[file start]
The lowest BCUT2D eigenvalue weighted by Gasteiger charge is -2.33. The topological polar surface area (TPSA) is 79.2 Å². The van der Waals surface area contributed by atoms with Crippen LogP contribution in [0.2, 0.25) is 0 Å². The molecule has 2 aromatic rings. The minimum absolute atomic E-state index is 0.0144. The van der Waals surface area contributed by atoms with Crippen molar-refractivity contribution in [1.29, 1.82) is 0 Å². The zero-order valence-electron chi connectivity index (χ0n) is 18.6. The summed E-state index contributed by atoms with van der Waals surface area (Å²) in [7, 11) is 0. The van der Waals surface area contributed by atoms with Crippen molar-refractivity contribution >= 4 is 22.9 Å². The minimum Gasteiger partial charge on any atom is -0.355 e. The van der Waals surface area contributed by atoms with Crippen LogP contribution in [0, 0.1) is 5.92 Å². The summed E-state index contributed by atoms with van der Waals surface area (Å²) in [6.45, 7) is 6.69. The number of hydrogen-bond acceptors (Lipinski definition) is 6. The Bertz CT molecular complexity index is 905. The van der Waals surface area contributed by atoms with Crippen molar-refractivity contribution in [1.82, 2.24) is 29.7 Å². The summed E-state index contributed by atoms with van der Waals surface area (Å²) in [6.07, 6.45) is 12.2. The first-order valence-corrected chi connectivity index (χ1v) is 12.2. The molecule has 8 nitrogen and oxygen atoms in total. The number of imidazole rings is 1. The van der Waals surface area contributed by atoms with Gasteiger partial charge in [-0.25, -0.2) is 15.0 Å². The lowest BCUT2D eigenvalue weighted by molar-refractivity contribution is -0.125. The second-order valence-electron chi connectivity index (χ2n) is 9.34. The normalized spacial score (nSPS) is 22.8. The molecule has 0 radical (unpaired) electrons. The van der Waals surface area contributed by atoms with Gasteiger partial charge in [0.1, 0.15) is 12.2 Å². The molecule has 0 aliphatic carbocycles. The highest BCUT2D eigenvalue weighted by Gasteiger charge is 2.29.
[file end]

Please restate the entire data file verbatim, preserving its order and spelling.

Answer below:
The lowest BCUT2D eigenvalue weighted by Gasteiger charge is -2.33. The topological polar surface area (TPSA) is 79.2 Å². The van der Waals surface area contributed by atoms with Crippen LogP contribution in [0.2, 0.25) is 0 Å². The molecule has 2 aromatic rings. The minimum absolute atomic E-state index is 0.0144. The van der Waals surface area contributed by atoms with Crippen molar-refractivity contribution in [1.29, 1.82) is 0 Å². The zero-order valence-electron chi connectivity index (χ0n) is 18.6. The summed E-state index contributed by atoms with van der Waals surface area (Å²) in [7, 11) is 0. The van der Waals surface area contributed by atoms with Crippen molar-refractivity contribution >= 4 is 22.9 Å². The minimum Gasteiger partial charge on any atom is -0.355 e. The van der Waals surface area contributed by atoms with Crippen LogP contribution in [0, 0.1) is 5.92 Å². The summed E-state index contributed by atoms with van der Waals surface area (Å²) in [6.45, 7) is 6.69. The number of hydrogen-bond acceptors (Lipinski definition) is 6. The Bertz CT molecular complexity index is 905. The van der Waals surface area contributed by atoms with Crippen molar-refractivity contribution in [1.82, 2.24) is 29.7 Å². The summed E-state index contributed by atoms with van der Waals surface area (Å²) in [6.07, 6.45) is 12.2. The first-order valence-corrected chi connectivity index (χ1v) is 12.2. The molecule has 8 nitrogen and oxygen atoms in total. The number of imidazole rings is 1. The van der Waals surface area contributed by atoms with Gasteiger partial charge in [-0.25, -0.2) is 15.0 Å². The lowest BCUT2D eigenvalue weighted by molar-refractivity contribution is -0.125. The second-order valence-electron chi connectivity index (χ2n) is 9.34. The normalized spacial score (nSPS) is 22.8. The molecule has 0 radical (unpaired) electrons. The van der Waals surface area contributed by atoms with Gasteiger partial charge in [0.1, 0.15) is 12.2 Å². The molecule has 0 aliphatic carbocycles. The highest BCUT2D eigenvalue weighted by Gasteiger charge is 2.29.